Basket Making

A couple of years ago, I was in an art gallery in Kalk Bay, Cape Town, when I spied some rope baskets on a shelf. I admired them and made a mental note to self: I MUST learn how to make my own! I could not afford to buy one. Fast forward to 2020 and as soon as Lockdown ended, I went out and bought me some cotton rope for the job.

My very first attempt at basket making.

A little Googling and I came upon a great video of how to make them and Voila! I was up and away!! Just a note to viewers reading this…..Beware! This basket making, once you get the hang of it, is obsessive and compulsive. I love it! It is easy and there are just so many shapes and sizes one can make.

Cotton woven rope.

I am going to attempt to share some DIY instructions and hope they make sense. First off, you need to purchase some cotton rope as seen above. It has a diameter of 6-7mm. I think if you have thicker rope, you may need an industrial strength sewing machine. My sewing machine is nearly 40yrs old and very basic but it does the job.

1. First of all, start winding the rope in a Koru or snail shape. Pin to hold it in place.
2. Beginning at the centre of the spiral, start sewing with a zig-zag stitch to catch both inner and outer rope. This is the fiddliest bit. Don’t lose heart, it gets easier once this is complete.
3. Keep sewing the length of rope to the ever-growing circle of your base. Simply feed in the new length as you continue to sew in an ever widening circle.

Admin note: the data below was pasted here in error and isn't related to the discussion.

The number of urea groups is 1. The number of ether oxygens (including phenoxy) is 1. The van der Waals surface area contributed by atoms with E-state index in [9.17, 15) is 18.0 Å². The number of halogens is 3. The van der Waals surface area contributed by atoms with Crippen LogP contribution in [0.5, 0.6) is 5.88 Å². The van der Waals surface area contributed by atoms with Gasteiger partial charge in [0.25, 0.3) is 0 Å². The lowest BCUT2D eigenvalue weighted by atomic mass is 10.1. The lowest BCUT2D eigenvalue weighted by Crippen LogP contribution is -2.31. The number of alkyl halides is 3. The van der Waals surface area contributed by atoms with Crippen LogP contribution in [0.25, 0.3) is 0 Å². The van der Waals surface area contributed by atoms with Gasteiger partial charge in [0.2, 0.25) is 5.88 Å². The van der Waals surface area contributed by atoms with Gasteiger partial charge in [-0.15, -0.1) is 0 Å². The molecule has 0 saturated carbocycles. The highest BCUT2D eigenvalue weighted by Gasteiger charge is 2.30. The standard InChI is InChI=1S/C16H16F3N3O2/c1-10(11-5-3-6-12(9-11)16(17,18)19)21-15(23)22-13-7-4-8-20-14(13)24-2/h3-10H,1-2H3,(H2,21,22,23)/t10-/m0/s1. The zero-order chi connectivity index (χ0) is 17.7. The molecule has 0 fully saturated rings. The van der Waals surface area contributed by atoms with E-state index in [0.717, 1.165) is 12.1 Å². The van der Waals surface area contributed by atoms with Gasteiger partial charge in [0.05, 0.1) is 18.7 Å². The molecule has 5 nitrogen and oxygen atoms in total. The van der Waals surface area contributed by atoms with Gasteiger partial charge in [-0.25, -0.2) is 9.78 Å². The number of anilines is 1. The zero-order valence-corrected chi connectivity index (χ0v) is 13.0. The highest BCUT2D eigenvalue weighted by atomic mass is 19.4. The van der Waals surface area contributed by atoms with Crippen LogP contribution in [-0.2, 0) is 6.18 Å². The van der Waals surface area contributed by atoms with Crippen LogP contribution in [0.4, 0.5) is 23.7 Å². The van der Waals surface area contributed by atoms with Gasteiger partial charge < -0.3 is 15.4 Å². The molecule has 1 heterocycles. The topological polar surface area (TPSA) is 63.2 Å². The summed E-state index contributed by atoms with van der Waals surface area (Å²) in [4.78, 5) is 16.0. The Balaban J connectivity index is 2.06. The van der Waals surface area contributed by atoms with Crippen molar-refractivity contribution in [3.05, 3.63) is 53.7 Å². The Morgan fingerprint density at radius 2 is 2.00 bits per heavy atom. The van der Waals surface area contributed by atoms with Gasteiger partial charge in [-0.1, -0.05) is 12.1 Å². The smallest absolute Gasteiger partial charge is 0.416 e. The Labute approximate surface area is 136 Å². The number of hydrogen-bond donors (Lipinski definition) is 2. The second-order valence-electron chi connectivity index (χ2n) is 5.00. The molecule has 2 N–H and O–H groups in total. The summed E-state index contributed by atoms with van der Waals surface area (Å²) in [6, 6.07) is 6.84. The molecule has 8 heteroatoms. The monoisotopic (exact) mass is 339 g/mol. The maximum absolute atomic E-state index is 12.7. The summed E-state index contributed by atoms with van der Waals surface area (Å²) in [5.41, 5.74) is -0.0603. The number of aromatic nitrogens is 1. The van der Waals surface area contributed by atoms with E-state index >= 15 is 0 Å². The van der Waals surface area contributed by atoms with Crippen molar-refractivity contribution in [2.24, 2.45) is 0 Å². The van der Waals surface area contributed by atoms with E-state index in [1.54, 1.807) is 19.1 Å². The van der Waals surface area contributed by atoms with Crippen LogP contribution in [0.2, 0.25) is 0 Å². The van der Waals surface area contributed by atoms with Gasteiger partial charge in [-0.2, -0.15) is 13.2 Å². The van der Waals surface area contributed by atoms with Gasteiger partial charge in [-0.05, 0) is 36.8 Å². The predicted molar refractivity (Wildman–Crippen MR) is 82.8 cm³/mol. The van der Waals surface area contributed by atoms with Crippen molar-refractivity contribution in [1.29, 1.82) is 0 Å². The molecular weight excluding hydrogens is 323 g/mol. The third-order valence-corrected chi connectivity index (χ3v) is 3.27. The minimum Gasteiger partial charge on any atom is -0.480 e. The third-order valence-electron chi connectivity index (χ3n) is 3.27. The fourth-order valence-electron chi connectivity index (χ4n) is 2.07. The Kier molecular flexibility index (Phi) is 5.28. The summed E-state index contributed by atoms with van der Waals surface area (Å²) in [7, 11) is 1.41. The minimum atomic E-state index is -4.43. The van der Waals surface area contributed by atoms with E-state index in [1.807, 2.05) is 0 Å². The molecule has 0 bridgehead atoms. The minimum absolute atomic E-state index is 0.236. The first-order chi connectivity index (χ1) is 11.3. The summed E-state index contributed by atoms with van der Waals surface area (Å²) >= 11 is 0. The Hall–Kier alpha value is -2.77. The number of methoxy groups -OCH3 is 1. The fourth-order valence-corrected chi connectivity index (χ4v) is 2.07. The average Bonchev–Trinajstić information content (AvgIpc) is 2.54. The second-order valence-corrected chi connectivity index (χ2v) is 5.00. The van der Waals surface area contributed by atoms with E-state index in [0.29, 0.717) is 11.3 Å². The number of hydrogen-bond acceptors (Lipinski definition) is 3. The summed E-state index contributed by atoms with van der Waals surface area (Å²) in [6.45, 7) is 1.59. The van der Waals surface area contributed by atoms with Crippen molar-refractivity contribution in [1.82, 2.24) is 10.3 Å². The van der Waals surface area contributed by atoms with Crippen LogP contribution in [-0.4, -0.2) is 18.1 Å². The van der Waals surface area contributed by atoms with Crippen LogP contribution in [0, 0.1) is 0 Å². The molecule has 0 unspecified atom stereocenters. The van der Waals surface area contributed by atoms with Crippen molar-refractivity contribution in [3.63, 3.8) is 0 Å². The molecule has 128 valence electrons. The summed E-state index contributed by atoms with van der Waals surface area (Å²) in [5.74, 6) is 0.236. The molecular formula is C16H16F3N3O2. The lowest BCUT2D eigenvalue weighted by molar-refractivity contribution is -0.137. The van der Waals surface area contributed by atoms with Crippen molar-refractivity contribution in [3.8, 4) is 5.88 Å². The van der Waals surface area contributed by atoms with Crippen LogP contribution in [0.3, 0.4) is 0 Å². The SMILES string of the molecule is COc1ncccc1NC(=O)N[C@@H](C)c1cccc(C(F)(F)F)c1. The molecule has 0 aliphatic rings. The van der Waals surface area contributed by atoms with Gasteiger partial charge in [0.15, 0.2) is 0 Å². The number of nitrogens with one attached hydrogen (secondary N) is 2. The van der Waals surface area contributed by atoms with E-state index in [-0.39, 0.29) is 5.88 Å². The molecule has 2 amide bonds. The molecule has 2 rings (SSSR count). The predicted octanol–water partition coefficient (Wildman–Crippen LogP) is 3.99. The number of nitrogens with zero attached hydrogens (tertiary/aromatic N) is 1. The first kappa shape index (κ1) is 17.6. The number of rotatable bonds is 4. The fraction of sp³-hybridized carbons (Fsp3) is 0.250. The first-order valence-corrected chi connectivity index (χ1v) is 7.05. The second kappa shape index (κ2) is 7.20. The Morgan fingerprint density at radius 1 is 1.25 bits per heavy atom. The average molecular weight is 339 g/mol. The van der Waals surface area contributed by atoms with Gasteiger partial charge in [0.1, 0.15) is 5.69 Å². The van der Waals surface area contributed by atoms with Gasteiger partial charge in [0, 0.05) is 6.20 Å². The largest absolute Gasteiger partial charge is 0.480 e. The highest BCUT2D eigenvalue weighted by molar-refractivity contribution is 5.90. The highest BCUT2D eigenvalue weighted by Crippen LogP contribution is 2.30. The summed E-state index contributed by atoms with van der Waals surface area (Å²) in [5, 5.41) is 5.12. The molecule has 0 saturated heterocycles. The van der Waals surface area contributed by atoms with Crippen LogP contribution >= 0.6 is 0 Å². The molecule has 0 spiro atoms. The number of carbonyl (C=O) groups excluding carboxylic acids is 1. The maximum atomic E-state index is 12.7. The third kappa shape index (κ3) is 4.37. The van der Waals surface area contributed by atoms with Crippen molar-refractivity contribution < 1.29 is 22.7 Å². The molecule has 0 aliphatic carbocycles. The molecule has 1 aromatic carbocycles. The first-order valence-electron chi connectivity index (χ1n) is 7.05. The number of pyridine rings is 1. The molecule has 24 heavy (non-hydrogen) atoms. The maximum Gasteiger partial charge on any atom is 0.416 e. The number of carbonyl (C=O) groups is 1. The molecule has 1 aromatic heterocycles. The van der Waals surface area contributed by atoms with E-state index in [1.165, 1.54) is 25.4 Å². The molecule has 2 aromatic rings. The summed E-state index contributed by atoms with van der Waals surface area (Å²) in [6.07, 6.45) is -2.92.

4. For decoration, you can cut small strips of fabric to wind around the rope. Simply continue to zig-zag the new fabric-wound rope to the circle.
5. Your basket base should be growing steadily bigger.
6. You can secure the fabric wound around the rope, with pins, as shown, and you can sew right over them.
7. I have experimented with pieces of jute wound around the rope and it works well for a “zebra” effect.
A quick view of the sewing technique.
8. The fabric-wound and jute string wound rope has a decorative look to it. Note how the basket starts to take shape and you have to support it while feeding in the new rope.
9. To end the basket, simply wind some fabric around the end and tuck it back under the current rope before sewing. Voila! A little handle.
A finished basket. The rope basket takes shape depending on how you place the new coil…if you pull it tighter, it goes inward, or loosely held in place while sewing gives you a basket that leans outwards.
A video to show how the coiling of the fabric strip goes.
Several shapes of basket.

So depending on how you feed the rope into the machine will determine the shape. Have fun experimenting, there is no right or wrong shape. Remember each one is a work of art! Or so I tell myself!

10. Building the sides of the basket, one needs to lift the base up so that it can start to take shape.
A small fruit basket or key depository?
Finishing off the basket with a small handle.

These little baskets are quick and easy to make once you get the hang of it and make great little gifts. Why not fill it with little nik-naks for the perfect gift presentation? A gift designed and made with love.

Arohanui,

Jizzy

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